1984 is Puppets x100.

In November of 2015, I released a PDF file of a story I wrote. It was called Puppets. A significant number of people who read it entered my DMs to ask if I’d read George Orwell’s 1984. At that time, I hadn’t. Now that I have, I understand why they kept coming to me with 1984.

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I discovered that there is such a genre as social science fiction, and this is the category that I think both Puppets and 1984 would fall within. Social science fiction is almost anthropological in nature, dealing with the society, and human nature in general. Orwell and I both imagined worlds of mental and emotional control. There are 2 major differences (even though there are numerous minor ones): the first is that my society’s control methods were implicit and his were explicit; the second was that mine was a story of liberty and personal freedom, whereas his was the opposite – a story of annihilation.

To be perfectly honest, I think 1984 is just about the most terrifying book I’ve ever read. I suppose what makes it so different and more terrifying than a lot of dystopia for me is the realism of it. There’s a lack of metaphor, magic or brain science that would excuse the state of the future society from being taken as credible, or make it unrealistic. The fact that the world as described in the book was already so relatable/imaginable for me was beyond scary.

The book reminded me of 3 other literary things (other than Puppets):

  1. Incarceron – Catherine Fisher
  2. BZRK trilogy – Michael Grant
  3. Divergent trilogy– Veronica Roth

Incarceron is a creepy book that I don’t really want to read again. It ended somewhat on a cliffhanger, but I never bothered to look for its sequel. I must have read it at about age 11. In an isolated world, like a snow-globe sort of thing, inhabitants live mundane lives. It’s sort of like a kingdom but I don’t remember whether or not its inhabitants were aware that it was all just a huge prison and that they were basically pawns being watched by a mysterious watching eye that could be found nearly everywhere.

Now that I think about it, it’s possible that Fisher got this constant surveillance with an eye thing from George Orwell’s “Big Brother is watching you” scheme from 1984. It is also possible, though, that as it was with me, the idea just occurred to her spontaneously and individually.

BZRK is definitely a sci-fi series. Two rival organizations manipulate biotechnology with the help of neuroscience. One wants to induce “happiness”, “harmony”, and essentially involuntary submission of all humankind. The other is fighting for the retention of the individuality of humankind and the right to choose what to feel, believe and who to follow. This 2nd organization is the one called BZRK. If transposed, BZRK is equal to the mythical “Brotherhood” of 1984. Except, of course, that BZRK is fictionally existent.

There was only a minor portion of 1984 that reminded me of Divergent. Specifically, the fear simulation in the series – where a chemical detects the individual person’s worst fears and then synthesizes a unique “fear landscape” for the person to either conquer, be driven out of their minds, or both. This reference doesn’t really come into play until nearly the end of the book, though. Room 101. Scary stuff.

At some point, I was truly scared for the morbidity of George Orwell’s mind, especially because of how it ended. To come up with the story’s setting itself was evidence of a madly dystopian mind, but to end it the way it was ended…I couldn’t write that without giving myself nightmares. But then my fears were allayed: I found out that 1984 was an English version mirror of a Russian book called We, by Yevgeny Zamyatin, which Orwell had already written about. That made me feel much better. LOL. But Zamyatin’s book still ended on a much more hopeful note than 1984. An essential intellectual apocalypse.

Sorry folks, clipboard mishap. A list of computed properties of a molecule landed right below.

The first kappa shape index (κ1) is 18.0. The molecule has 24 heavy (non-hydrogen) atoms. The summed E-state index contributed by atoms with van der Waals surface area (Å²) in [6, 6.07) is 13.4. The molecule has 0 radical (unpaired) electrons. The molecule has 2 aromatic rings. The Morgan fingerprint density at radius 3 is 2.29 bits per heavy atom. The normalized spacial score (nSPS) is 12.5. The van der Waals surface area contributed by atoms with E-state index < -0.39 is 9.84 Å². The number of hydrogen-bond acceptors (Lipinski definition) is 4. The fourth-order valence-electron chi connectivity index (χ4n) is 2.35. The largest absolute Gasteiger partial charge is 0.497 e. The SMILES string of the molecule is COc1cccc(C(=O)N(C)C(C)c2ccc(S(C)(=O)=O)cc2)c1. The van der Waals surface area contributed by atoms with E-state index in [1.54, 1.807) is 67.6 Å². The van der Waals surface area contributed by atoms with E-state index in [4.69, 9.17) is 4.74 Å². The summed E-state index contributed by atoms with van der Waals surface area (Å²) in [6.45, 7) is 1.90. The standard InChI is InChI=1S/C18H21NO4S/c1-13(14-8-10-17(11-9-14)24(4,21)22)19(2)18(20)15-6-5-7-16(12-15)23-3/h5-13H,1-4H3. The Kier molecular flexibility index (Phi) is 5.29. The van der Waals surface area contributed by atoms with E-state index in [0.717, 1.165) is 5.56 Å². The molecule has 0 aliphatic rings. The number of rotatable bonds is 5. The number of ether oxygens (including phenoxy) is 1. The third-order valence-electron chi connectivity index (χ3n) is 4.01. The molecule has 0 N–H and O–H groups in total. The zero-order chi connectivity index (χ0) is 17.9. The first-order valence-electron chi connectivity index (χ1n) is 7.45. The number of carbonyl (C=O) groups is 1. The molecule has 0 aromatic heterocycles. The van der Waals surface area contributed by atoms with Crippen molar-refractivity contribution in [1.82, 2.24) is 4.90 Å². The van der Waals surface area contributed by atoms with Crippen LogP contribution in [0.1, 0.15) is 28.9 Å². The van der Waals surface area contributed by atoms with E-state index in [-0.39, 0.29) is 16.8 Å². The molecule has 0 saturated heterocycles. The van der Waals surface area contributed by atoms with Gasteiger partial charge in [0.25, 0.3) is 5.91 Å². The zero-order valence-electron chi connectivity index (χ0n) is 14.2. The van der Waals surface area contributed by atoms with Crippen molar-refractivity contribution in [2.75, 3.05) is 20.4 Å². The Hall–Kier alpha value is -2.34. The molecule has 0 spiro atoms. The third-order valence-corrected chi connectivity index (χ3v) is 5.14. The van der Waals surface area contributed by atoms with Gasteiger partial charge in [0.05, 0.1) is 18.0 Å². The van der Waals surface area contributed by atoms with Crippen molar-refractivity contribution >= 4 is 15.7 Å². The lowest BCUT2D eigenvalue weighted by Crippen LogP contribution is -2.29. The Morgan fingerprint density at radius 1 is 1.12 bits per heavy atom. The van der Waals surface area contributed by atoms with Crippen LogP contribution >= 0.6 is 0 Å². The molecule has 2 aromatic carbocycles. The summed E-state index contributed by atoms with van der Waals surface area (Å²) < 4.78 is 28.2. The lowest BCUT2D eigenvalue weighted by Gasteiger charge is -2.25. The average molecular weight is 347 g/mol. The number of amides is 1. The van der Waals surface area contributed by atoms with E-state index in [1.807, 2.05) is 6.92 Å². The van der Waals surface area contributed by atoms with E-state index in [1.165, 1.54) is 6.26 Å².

One other difference between Puppets and 1984 was the nature of control. I don’t think my body of antagonists were really in search of personal power; there was some sort-of-general belief that what they did was for the good of the world. They were more obsessed with order than power. The partially enigmatic body of villains in 1984 were in search of power, surprisingly, admittedly, for its own sake; the power that could be found in a body, not an individual. Whatever that nonsense means. (AKA, I don’t agree. Humans aren’t that selfless. Then again, maybe they are. I’m going to write a separate blog post on this soon.)

There were a bunch of things in 1984 that didn’t and can’t make sense to me. Like the feeling of kinship between Winston and O’Brien. Like the authorship of Goldstein’s book. Like the lack of even one sane totalitarian leader. I can’t get it. It doesn’t add up to have a society based on deliberate deception, without even one person who is not deceived in order to be doing the deceiving. That made it feel for me that there was no true antagonist in the story. Also a possibility: the way I perceive villainy (in terms of intention) is flawed.

Another puzzling thing: Orwell’s own political views. He hated totalitarianism and classism. As far as I can feel, he was a socialist. Meanwhile, in his book, the extremes of English socialism (Ingsoc) was portrayed as a root/medium of evil. Orwell was either very confused, or very clearheaded, and I can’t tell which. He died before he could explain it to me, anyway.

Favorite quotes? None. The whole book is quotable. LOL. I also kind of felt this way with Puppets. The whole novella is quotable.

Do I like this book? I don’t know. Do I think you should read it? Do I like George Orwell? Love. =) Would I read this book again? I’m too scared of it right now to say yes.

-Akotowaa

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